Is there any rules between the LDF file size and MDF file size?

The question:

I am using SQL Server.

I am creating a program to copy the data from one source database to a target database, and need to prepare enough disk space for the target database files, including MDF file and LDF file.

Is there any rules between the MDF file size and the LDF file size so that I can make an estimation of the total free space required?

The Solutions:

Below are the methods you can try. The first solution is probably the best. Try others if the first one doesn’t work. Senior developers aren’t just copying/pasting – they read the methods carefully & apply them wisely to each case.

Method 1

If you’re copying all of the same data, from all of the same tables, in your source database to your target database, then use your existing source database’s file sizes and the provisioned disk behind them as a benchmark for what you’ll likely roughly need for your target database.

Otherwise, Erik Darling wrote a good brief article regarding this in No but really, how big should my log file be?. To summarize, he recommends:

A good STARTING POINT for your log file is twice the size of the largest index in your database, or 25% of the database size. Whichever is larger.

He then explains, if your largest index is greater in size than 25% of your database size (MDF) then under the assumption you’re doing maintenance such as index rebuilds, you’ll need a good amount of space to accomplish that plus additional space for whatever else could be running simultaneously. Otherwise 25% of the MDF size is a decent starting point.

For new databases, I personally use the rule of halves, and make my LDF half the size of my MDF, and I set both files growth rates to half of their sizes. For example if I have a good idea my database will hold 1 GB of data, I’ll set the MDF to 1 GB with a 512 MB growth rate. Then I’ll set my LDF to 512 MB with a 256 MB growth rate.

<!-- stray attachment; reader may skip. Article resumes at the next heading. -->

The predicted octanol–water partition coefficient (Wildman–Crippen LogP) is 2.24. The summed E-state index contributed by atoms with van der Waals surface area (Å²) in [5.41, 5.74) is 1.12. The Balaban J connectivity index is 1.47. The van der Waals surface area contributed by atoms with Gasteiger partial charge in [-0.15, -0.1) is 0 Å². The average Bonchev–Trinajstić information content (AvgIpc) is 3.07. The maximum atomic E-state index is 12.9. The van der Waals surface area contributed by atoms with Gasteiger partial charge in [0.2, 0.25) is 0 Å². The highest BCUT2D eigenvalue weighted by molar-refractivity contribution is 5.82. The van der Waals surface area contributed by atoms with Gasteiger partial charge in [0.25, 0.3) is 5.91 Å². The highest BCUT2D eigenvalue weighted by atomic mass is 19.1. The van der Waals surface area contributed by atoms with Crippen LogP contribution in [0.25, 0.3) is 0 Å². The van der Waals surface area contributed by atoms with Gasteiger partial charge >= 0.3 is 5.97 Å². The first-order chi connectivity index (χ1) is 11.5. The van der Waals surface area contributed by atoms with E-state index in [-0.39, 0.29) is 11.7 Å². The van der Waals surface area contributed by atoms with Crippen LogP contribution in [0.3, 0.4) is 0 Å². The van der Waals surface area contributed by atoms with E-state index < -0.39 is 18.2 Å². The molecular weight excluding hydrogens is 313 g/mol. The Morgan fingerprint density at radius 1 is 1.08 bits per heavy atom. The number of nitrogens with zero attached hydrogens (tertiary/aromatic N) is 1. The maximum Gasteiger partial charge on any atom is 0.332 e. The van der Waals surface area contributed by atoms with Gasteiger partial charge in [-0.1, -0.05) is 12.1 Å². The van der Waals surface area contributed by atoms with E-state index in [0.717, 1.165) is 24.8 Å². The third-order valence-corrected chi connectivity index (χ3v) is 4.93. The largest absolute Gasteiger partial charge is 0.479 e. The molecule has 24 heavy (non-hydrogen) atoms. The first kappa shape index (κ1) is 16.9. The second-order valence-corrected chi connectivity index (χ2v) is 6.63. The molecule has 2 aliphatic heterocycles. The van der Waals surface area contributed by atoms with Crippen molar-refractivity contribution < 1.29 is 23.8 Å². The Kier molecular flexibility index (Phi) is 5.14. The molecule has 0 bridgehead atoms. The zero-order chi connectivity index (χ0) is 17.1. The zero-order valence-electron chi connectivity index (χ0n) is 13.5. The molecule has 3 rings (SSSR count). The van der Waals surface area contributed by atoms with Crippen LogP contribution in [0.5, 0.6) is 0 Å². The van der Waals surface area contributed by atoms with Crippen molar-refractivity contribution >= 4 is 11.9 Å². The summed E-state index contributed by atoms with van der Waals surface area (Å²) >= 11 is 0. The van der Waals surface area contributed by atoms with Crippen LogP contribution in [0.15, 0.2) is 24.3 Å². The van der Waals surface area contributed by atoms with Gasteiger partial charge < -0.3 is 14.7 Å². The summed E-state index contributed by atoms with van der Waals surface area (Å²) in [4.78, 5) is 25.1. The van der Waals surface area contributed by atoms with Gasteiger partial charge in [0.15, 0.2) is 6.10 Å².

Neither of these suggestions are perfect, the values are somewhat arbitrary, but I think are good enough starting points.

The reason it’s hard to predict a perfect answer for how to size your LDF is because it depends precisely on how many transactions you plan to run against the database between the timeframe of when your Transaction Log backups run, and / or how big the biggest transaction you may run will be. That’s something hard enough for anyone to figure out proactively when provisioning their own database file sizes, let alone to try to figure it out for someone else’s database.

For example, if your target database copies all of the same exact data as your source database, but after it’s copied, you run some additional transformations on the data that are transactionally heavy, then you’ll find you’ll likely need more space allocated to your target database’s LDF than there is allocated to your source database’s

Or if for example, on your target database you scheduled your Transaction Log backups to be at a slower frequency than your source database, you may also find you need a larger log file (LDF) for your target database than your source database’s.

Best of luck!

All methods was sourced from or, is licensed under cc by-sa 2.5, cc by-sa 3.0 and cc by-sa 4.0

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